Jehovah could have slain the wicked pharaoh in an instant and brought about a new, more favorable order in Egypt. But that would not have been enough. The sons of Jacob had to leave Egypt in order to serve God. Old things, old attitudes, old affections had to pass away. The nation of Israel also needed a new beginning. Thus the redemption at Passover prepared the sons of Jacob for another covenant to be made at Mount Sinai, which would reestablish and reaffirm them as the nation of God.
The Passover redemption from Egypt changed Israel's reckoning of time. God commanded the Hebrews to count the month of the deliverance from Egypt as the first month of the year. He was basically saying, "This event is so historic that you are to rearrange your calendar because of it." They were to start counting their history from the month of Nisan. (Similarly, we mark our history BC and AD, basing our calendar on what happened at Calvary.) The great nation that God had promised to Abraham was about to become a reality.CHAPTER 2
The Original Passover
In order to redeem His people from Egypt, Jehovah chose a man who was, in many ways, as much an Egyptian as he was a Hebrew. Moses was born an Israelite, but he grew to manhood in the palace of Pharaoh's daughter. He was raised by his Hebrew mother, but he learned worldly wisdom from Egyptian schoolmasters. God chose him to deliver Israel, to show to all that "the Lord makes a distinction between Egypt and Israel" (Exodus 11:7).
As a young man, Moses fled Egypt in disgrace under penalty of death. When God called him to lead Israel out of bondage, he had been away from Egypt's culture and sophistication for forty years. He had long given up his princely robes for the rough garb of a shepherd. He would stand before the successor to the pharaoh who had sought his life. His eyes blazed with the fire of the living God, whom he had encountered in the wilderness. His hands, calloused by the shepherd's crook, wielded a staff that was an instrument of God's power. His lips were the mouthpiece of the Lord as he confronted Pharaoh with his words: "Let my people go!"
When Pharaoh refused, the Lord demonstrated His might by bringing down judgment on Egypt's false gods. Through Moses, He turned the water into blood, showing He was greater than the Nile, which the Egyptians worshiped as the sustainer of life. He darkened the sky, proclaiming His superiority over the sun god, Ra. He made pests of the frogs, which Egyptians had respected as controllers of the undesirable insects that followed the annual overflow of the great river.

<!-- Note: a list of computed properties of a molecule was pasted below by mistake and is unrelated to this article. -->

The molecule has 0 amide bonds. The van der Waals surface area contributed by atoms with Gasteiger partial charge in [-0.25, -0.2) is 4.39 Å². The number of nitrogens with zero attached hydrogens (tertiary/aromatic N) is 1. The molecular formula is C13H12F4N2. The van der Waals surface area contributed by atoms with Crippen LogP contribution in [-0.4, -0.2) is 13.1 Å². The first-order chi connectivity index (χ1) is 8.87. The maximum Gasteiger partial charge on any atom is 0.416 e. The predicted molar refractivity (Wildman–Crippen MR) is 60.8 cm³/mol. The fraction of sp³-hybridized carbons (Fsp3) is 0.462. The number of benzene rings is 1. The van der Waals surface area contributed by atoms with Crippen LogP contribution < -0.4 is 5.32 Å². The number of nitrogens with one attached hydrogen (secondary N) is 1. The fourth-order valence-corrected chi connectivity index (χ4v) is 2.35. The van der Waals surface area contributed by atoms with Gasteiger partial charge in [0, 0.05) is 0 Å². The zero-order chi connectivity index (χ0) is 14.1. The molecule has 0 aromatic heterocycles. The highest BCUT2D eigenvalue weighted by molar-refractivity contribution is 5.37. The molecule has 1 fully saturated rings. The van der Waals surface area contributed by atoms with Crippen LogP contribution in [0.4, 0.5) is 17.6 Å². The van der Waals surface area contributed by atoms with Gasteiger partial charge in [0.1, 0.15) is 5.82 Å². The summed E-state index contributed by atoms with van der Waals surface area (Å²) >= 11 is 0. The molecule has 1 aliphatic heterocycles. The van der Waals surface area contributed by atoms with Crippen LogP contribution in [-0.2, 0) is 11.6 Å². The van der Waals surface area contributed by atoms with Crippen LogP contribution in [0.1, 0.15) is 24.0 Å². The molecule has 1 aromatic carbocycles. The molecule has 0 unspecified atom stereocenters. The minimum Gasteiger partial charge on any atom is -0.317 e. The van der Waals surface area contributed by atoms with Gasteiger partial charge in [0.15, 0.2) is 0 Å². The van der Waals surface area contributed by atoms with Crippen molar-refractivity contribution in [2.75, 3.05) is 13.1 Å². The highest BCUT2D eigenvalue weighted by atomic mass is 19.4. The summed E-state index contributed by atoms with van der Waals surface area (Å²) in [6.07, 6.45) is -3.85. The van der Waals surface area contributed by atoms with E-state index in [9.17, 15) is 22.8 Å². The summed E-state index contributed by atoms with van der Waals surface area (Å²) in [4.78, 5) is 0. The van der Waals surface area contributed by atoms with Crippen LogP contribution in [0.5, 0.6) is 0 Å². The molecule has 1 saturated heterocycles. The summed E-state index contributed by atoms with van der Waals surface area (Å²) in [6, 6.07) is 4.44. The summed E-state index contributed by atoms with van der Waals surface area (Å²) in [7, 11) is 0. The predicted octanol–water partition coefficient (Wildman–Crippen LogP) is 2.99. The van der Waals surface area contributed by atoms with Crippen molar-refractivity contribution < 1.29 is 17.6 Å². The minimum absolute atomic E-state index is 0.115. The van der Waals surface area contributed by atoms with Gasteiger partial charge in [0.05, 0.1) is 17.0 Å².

While the Lord poured out plague after plague, Pharaoh's heart was still hard. God ruined the Egyptians' crops with hail and locusts, killed their cattle with disease, and afflicted the people with painful boils, loathsome vermin, and thick darkness. And when the cup of iniquity was full, Pharaoh hardened his heart even further. Through Moses, God adressed Pharaoh: "Israel is my firstborn son, and I told you, 'Let my son go, so he may worship me.' But you refused to let him go; so I will kill your firstborn son" (Exodus 4:22–23; cf. 11:4–8). Now He determined to break the iron will of Egypt with one last plague. The specter of death was to fly by night over the land, interrupting the line of inheritance, bringing tragedy to every home where Jehovah was not feared and obeyed.
Although their redemption was at the door, the Israelites were not automatically exempt from this last plague. God tempered His final judgment on Egypt with mercy and perfect provision—the substitution of a life for a life. The Lord said:
On the tenth day of this month each man is to take a lamb for his family, one for each household.... Take care of them until the fourteenth day of the month ... slaughter them at twilight ... take some of the blood and put it on the sides and tops of the doorframes of the houses.... I will pass through Egypt and strike down every firstborn ...The blood will be a sign for you on the houses where you are; and when I see the blood, I will pass over you. No destructive plague will touch you when I strike Egypt. (Exodus 12:3, 6–7, 12–13)
The verb "pass over" has a deeper meaning here than the idea of stepping or leaping over something to avoid contact. It is not the common Hebrew verb, a-bhar, or gabhar, which is frequently used in that sense. The word used here is pasah, from which comes the noun pesah, which is translated Passover. These words have no connection with any other Hebrew word, but they do resemble the Egyptian word pesh, which means "to spread wings over." Arthur W. Pink, in his book Gleanings in Exodus, sheds further light on this:
The word is used ... in this sense in Isa. 31:5: "As birds flying, so will the Lord of Hosts defend Jerusalem; defending also He will deliver it; and passing over (pasoach, participle of pasach) He will preserve it." The word has, consequently, the very meaning of the Egyptian term for "spreading the wings over and protecting"; and pesach, the Lord's Passover, means such sheltering and protection as is found under the outstretched wings of the Almighty. Does this not give a new fullness to those words, "O Jerusalem! Jerusalem! ... How often would I gave gathered thy children together, as a hen does gather her brood under her wings?" (Luke 13:34).... And this term pesach is applied (1) to the ceremony ... and (2) to the lamb ... the slain lamb, the sheltering behind its blood and eating of its flesh, constituted the pesach, the protection of God's chosen people beneath the sheltering wings of the Almighty.... It was not merely that the Lord passed by the houses of Israelites, but that He stood on guard protecting each blood-sprinkled door! ["The Lord ... will not suffer the destroyer to come in" (Exodus 12:23.)]